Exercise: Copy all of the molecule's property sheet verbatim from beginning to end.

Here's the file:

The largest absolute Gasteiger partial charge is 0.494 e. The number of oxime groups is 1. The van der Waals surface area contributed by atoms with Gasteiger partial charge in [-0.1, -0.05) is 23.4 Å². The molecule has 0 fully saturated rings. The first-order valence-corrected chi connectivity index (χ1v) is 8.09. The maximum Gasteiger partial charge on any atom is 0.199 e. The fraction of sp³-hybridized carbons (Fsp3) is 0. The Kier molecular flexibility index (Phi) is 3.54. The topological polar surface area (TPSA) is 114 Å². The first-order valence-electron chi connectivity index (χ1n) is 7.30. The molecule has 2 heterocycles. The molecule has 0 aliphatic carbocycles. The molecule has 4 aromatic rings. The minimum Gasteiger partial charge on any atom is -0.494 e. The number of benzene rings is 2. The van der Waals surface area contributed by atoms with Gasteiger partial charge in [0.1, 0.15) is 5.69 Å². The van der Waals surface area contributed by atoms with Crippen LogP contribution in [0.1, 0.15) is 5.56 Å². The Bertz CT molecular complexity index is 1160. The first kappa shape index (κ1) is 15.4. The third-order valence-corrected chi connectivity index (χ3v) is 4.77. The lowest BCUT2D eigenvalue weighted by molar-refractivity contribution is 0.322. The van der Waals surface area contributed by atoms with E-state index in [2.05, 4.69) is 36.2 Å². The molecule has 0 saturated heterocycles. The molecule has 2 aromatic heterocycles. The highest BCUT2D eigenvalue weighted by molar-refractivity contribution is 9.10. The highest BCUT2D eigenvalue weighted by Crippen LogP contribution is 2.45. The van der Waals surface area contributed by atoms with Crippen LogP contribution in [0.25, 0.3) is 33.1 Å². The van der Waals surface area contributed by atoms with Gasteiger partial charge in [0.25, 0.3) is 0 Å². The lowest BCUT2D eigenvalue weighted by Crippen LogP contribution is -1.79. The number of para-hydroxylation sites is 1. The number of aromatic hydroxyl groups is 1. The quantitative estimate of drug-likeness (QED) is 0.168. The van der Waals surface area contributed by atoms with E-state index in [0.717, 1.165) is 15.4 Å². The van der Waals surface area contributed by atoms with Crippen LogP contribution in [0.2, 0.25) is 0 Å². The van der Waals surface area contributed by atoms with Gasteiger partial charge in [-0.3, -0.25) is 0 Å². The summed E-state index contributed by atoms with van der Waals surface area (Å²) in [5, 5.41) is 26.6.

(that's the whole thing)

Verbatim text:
The largest absolute Gasteiger partial charge is 0.494 e. The number of oxime groups is 1. The van der Waals surface area contributed by atoms with Gasteiger partial charge in [-0.1, -0.05) is 23.4 Å². The molecule has 0 fully saturated rings. The first-order valence-corrected chi connectivity index (χ1v) is 8.09. The maximum Gasteiger partial charge on any atom is 0.199 e. The fraction of sp³-hybridized carbons (Fsp3) is 0. The Kier molecular flexibility index (Phi) is 3.54. The topological polar surface area (TPSA) is 114 Å². The first-order valence-electron chi connectivity index (χ1n) is 7.30. The molecule has 2 heterocycles. The molecule has 0 aliphatic carbocycles. The molecule has 4 aromatic rings. The minimum Gasteiger partial charge on any atom is -0.494 e. The number of benzene rings is 2. The van der Waals surface area contributed by atoms with Gasteiger partial charge in [0.1, 0.15) is 5.69 Å². The van der Waals surface area contributed by atoms with Crippen LogP contribution in [0.1, 0.15) is 5.56 Å². The Bertz CT molecular complexity index is 1160. The first kappa shape index (κ1) is 15.4. The third-order valence-corrected chi connectivity index (χ3v) is 4.77. The lowest BCUT2D eigenvalue weighted by molar-refractivity contribution is 0.322. The van der Waals surface area contributed by atoms with E-state index in [2.05, 4.69) is 36.2 Å². The molecule has 0 saturated heterocycles. The molecule has 2 aromatic heterocycles. The highest BCUT2D eigenvalue weighted by molar-refractivity contribution is 9.10. The highest BCUT2D eigenvalue weighted by Crippen LogP contribution is 2.45. The van der Waals surface area contributed by atoms with Crippen LogP contribution in [0.25, 0.3) is 33.1 Å². The van der Waals surface area contributed by atoms with Gasteiger partial charge in [0.25, 0.3) is 0 Å². The lowest BCUT2D eigenvalue weighted by Crippen LogP contribution is -1.79. The number of para-hydroxylation sites is 1. The number of aromatic hydroxyl groups is 1. The quantitative estimate of drug-likeness (QED) is 0.168. The van der Waals surface area contributed by atoms with E-state index in [0.717, 1.165) is 15.4 Å². The van der Waals surface area contributed by atoms with Crippen LogP contribution in [0.2, 0.25) is 0 Å². The van der Waals surface area contributed by atoms with Gasteiger partial charge in [-0.3, -0.25) is 0 Å². The summed E-state index contributed by atoms with van der Waals surface area (Å²) in [5, 5.41) is 26.6.